"I kept thinking of the baby's pictures. I lost the only pictures I had of the baby. But we're lucky we're alive."
Then she lowered her voice: "I think we lost our neighbors across the way. I heard yelling, but I don't think they got out."
There was Bill Barber, the building manager, whose apartment was virtually the only one that escaped the blaze; there was a young man who had finally found some clothes after walking around for most of the moaning clad only in jeans, a blanket and one bedroom slipper, there was a portly woman who sat silently in a corner.
There were also assorted dogs and cats that through instinct or human love had gotten out.
S.F. ARSONIST'S TOLL— 12 DEAD, 14 INJURED
San Francisco Chronicle
Saturday, December 13, 1975, front page
By George Draper
Arson investigators said yesterday that a killer fire in a Mission District apartment building was the work of an arsonist who used gasoline to turn the buildings stairwell "into a five-story torch.”
He killed 12, injured 14. and left more than 100 persons homeless. The coroner's office had identified only one of the dead last night-- James Ward, age “about 70."
This was definitely arson," said Lieutenant James Mahoney. "It like the gasoline was poured at the top and allowed to run down to the bottom of the stairwell where the guy lit it and walked out."
The five-alarm. $400,000 blaze occurred at 3:43 a.m. yesterday in the Gartland Apartments at 495 Valencia street, a block hit by four or five arsonist-set fires since last August.
The 60 unit apartment building is the subject of Superior Court condemnation proceedings
Lt. Mahoney said there have been 11 arson fires within an eight block area of the Gartland Apartments m the past year and have some suspects in mind."
Fire Chief Keith Calden, who took charge of the fire fight, said some surviving witnesses reported smelling gasoline in the old frame building.
That and "the way the fire took off." the chief said, supported the theory that the fire had been deliberately set.
Firemen who charged into the burning building's lobby and tried to drag a hose up the stairs to the second floor were engulfed by a ball of flame and forced to retreat.
They were among the 11 firemen who were injured, seven of whom were hospitalized.
When firemen arrived on the scene flames had burst through the building’s roof and were shooting out of the upper windows.
Occupants of the building were seen scrambling on ledges, jumping to the street from lower windows or trying to lower themselves on ropes fashioned from sheets and blankets.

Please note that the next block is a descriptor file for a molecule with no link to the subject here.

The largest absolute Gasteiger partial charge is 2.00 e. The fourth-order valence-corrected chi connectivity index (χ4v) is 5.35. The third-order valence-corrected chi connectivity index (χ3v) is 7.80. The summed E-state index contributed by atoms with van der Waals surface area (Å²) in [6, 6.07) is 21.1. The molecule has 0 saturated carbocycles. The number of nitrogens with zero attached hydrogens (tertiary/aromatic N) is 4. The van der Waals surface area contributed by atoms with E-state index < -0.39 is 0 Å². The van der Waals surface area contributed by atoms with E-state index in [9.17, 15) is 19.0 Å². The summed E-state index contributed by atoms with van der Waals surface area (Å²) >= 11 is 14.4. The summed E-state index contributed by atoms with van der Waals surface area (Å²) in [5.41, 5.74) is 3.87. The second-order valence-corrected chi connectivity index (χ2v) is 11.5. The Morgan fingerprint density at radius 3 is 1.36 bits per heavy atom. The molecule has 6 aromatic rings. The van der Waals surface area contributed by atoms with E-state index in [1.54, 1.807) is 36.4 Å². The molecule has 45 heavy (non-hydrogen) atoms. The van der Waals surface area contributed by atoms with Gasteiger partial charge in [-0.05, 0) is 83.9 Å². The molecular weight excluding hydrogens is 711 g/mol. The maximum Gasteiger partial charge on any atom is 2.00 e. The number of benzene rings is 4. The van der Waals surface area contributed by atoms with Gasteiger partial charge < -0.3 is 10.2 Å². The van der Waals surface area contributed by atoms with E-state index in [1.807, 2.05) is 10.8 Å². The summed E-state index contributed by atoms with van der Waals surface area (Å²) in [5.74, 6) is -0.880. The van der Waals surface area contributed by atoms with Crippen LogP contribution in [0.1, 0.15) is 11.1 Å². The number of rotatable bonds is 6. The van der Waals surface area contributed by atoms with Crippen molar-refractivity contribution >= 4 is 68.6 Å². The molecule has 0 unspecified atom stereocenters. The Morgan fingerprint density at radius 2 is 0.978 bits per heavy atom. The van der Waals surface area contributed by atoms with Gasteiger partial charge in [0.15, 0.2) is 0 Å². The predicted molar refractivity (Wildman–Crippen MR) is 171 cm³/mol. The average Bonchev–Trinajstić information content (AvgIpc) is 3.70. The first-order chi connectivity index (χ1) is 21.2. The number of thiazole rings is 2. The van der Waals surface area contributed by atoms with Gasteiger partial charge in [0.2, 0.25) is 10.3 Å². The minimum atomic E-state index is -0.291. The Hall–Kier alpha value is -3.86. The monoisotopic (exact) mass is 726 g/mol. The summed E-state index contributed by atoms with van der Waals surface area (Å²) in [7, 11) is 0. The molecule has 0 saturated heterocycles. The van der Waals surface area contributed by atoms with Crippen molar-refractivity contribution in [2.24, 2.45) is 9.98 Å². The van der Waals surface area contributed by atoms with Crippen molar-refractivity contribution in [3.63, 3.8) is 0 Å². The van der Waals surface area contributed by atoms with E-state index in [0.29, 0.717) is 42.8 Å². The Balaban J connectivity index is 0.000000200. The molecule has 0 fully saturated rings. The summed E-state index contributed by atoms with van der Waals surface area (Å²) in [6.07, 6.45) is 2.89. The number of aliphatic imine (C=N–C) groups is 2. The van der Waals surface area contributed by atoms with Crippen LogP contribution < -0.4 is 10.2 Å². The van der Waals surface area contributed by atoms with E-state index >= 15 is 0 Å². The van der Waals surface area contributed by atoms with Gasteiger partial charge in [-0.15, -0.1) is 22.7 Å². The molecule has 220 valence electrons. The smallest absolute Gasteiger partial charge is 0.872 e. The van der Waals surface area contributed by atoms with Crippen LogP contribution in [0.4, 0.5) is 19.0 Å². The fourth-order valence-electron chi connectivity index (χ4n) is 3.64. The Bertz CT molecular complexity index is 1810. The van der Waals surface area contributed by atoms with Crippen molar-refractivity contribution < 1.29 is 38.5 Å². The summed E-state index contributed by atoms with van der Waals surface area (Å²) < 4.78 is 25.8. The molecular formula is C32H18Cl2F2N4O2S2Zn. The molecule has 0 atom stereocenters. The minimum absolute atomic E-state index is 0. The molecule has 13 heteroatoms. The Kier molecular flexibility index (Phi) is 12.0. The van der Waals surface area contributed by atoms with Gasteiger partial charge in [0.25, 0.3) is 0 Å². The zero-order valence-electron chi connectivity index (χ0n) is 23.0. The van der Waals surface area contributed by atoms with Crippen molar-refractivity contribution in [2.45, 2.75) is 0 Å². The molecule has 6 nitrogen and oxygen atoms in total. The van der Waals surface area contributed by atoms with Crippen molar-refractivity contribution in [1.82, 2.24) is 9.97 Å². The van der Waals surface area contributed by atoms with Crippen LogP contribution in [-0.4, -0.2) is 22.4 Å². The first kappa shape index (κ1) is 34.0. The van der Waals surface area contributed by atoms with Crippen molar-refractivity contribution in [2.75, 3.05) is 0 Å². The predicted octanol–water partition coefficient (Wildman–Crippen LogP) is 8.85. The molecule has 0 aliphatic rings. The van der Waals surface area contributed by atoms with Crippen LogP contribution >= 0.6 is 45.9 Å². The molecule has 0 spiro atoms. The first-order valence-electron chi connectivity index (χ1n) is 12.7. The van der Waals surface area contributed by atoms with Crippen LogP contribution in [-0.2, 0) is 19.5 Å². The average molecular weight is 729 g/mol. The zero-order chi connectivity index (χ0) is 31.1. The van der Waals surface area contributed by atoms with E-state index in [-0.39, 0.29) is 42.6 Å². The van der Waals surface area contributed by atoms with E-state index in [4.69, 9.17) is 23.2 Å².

The air was full of terrifying screams of those trapped upstairs and the wail of fire truck sirens.
George Jackson, who lives a block away, said he was awakened by the persistent screams and thought someone was being attacked.
I dressed and ran that block in time to see two women with children in their arms jumping to safety," said Jackson.
One woman was seen leaning out a fourth-floor bay window frantically screaming for help.
"Suddenly," said Rodney Hilton, who was watching from across the street, "she just burst into flames."
Aerial ladders were shot up to the fourth and fifth floors and firemen brought 30 to 40 persons, many of them elderly, to safety that way.
Flames quickly spread up the stairwells of the building, blocking escape of those on the upper floors.
San Francisco authorities had been notified by Building Inspector Wilkin Lee in 1970 that the Gartland Apartments was a fire-trap.
One of the reasons cited by Wilkin and again in a complaint by the fire prevention bureau in 1974 was that the building had no fire alarm system and no smoke barriers in the open stairwells.
Chief Emmett Condon of the fire prevention bureau said after the embers had cooled that it takes "entirely too long" to bring landlords into conformance with fire safety laws.
The Gartland Apartments were facing Superior Court condemnation proceedings, brought by the city attorney's office, next month.
The property is owned by the Summit Land Co., principal owner of which is Beatrice Presant, a crippled widow who lives in a luxurious Ingleside home at 135 Cedro avenue.
Mrs. Presant could not be reached for comment but her attorney, Charles Morgan, said he was under the impression that work was being done on the apartment building to meet legal requirements.
The fire was so hot and so widespread that the roof and the fifth floors collapsed. So did the areas around the stairwells.
Another testament to the intensity of the fire was that all of the dead save two were burned beyond recognition.
Many of the bodies were difficult to find because they were buried under tons of charred debris. Two were brought down in baskets from the fourth floor, one from the third floor.